Since its passage in 1990, the Americans with Disabilities Act (“ADA”) has had a profound impact on employers’ treatment of employees with physical and mental impairments. Issues such as whether an employee is “disabled” within the meaning of the statute, whether the employee is a “qualified individual with a disability,” and whether the employee can perform the “essential functions” of the job are now dealt with by employers on almost a daily basis.
A unique aspect of the ADA is that it requires “reasonable accommodation” of an employee’s disability, provided that the accommodation does not subject the employer to “undue hardship.” The ADA gives many examples of reasonable accommodation, including leaves of absence. Employers are required to engage in what the courts have termed an “interactive process” with the employee to determine whether reasonable accommodation is possible and, if so, the method of accommodation.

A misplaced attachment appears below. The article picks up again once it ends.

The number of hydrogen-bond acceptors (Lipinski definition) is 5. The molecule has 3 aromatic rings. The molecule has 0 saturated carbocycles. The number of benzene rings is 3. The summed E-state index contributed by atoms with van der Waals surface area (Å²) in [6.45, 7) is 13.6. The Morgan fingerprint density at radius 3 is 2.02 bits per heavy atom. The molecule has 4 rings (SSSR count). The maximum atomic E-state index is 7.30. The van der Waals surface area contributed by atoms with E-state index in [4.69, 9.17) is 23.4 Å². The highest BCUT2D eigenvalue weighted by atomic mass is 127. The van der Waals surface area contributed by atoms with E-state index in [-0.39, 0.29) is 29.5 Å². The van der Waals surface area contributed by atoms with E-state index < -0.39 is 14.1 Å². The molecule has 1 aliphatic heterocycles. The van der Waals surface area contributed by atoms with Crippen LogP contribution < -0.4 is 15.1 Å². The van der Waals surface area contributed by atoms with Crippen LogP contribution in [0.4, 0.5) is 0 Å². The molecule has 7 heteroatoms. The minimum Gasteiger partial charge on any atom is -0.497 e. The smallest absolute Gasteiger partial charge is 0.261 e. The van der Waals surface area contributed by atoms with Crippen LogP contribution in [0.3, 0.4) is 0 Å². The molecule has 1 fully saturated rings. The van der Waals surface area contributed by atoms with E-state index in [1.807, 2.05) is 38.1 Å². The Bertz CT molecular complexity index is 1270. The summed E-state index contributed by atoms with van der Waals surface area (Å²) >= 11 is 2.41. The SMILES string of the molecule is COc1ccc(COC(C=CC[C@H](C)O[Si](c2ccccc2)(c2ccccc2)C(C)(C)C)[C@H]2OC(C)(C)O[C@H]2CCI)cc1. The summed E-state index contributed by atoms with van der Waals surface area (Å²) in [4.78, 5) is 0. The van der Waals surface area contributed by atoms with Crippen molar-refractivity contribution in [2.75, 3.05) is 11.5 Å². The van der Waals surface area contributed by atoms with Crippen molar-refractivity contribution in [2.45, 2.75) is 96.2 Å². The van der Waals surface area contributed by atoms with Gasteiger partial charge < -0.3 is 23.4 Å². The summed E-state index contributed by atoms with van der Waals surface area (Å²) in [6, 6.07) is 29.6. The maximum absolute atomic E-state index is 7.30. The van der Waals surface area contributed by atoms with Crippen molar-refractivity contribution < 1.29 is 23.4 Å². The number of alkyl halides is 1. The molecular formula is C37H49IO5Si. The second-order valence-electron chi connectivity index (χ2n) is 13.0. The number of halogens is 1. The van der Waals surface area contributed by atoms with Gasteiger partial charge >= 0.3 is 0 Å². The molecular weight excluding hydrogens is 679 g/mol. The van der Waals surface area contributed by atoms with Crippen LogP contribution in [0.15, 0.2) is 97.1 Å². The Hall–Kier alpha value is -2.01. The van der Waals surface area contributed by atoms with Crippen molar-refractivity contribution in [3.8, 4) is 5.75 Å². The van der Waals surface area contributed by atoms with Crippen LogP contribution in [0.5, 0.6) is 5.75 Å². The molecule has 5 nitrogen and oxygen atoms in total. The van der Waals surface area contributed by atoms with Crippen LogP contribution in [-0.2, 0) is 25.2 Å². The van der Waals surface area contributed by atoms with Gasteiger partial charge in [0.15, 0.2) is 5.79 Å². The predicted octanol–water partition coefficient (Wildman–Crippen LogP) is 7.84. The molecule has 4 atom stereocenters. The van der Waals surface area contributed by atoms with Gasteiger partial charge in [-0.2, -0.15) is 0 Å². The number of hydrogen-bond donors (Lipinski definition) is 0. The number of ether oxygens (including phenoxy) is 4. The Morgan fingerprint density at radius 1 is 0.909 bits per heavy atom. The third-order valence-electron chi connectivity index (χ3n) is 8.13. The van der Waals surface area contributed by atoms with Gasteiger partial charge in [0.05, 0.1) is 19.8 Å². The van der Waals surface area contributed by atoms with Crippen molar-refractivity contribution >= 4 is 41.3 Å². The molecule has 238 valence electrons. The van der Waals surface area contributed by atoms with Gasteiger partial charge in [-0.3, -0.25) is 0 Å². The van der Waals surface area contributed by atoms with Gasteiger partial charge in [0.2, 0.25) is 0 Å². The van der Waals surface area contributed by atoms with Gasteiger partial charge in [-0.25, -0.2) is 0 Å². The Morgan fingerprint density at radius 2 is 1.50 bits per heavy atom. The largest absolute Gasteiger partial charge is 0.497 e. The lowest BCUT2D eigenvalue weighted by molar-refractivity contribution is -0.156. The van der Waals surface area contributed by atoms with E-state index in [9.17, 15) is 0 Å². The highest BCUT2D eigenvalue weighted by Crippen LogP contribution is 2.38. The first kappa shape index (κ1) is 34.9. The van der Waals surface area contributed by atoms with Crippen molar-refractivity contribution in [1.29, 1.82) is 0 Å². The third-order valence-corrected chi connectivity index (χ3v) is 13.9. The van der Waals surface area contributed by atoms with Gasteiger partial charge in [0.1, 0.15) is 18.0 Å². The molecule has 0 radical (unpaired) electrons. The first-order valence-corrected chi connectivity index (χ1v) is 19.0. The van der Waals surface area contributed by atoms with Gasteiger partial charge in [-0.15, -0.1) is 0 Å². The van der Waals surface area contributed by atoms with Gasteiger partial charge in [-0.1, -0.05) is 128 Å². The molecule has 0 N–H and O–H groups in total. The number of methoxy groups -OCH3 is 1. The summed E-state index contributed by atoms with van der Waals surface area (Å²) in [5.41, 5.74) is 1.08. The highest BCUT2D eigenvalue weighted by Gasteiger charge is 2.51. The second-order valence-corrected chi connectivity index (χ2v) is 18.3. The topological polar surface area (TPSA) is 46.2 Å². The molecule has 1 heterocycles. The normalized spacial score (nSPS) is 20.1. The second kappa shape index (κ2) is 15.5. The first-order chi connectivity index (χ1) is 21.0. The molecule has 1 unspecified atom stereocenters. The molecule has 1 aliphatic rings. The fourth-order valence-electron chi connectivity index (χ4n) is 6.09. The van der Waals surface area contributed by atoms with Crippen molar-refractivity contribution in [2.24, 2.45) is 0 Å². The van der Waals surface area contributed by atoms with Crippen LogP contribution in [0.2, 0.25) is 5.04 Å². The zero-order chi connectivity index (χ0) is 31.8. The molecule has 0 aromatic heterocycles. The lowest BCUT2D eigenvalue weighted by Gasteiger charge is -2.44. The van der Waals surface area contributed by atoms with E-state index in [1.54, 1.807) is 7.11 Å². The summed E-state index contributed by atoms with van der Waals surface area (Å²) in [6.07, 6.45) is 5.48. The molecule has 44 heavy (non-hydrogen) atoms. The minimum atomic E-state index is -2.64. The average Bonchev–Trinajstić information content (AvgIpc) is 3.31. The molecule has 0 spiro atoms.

Attorneys in Taft’s Labor and Employment Department counsel employers daily on issues arising under the ADA and related state laws. They also have defended numerous administrative charges and lawsuits alleging discrimination or failure to accommodate under the ADA. This experience enables them to help employers identify and solve the various issues that arise under this often complicated statute.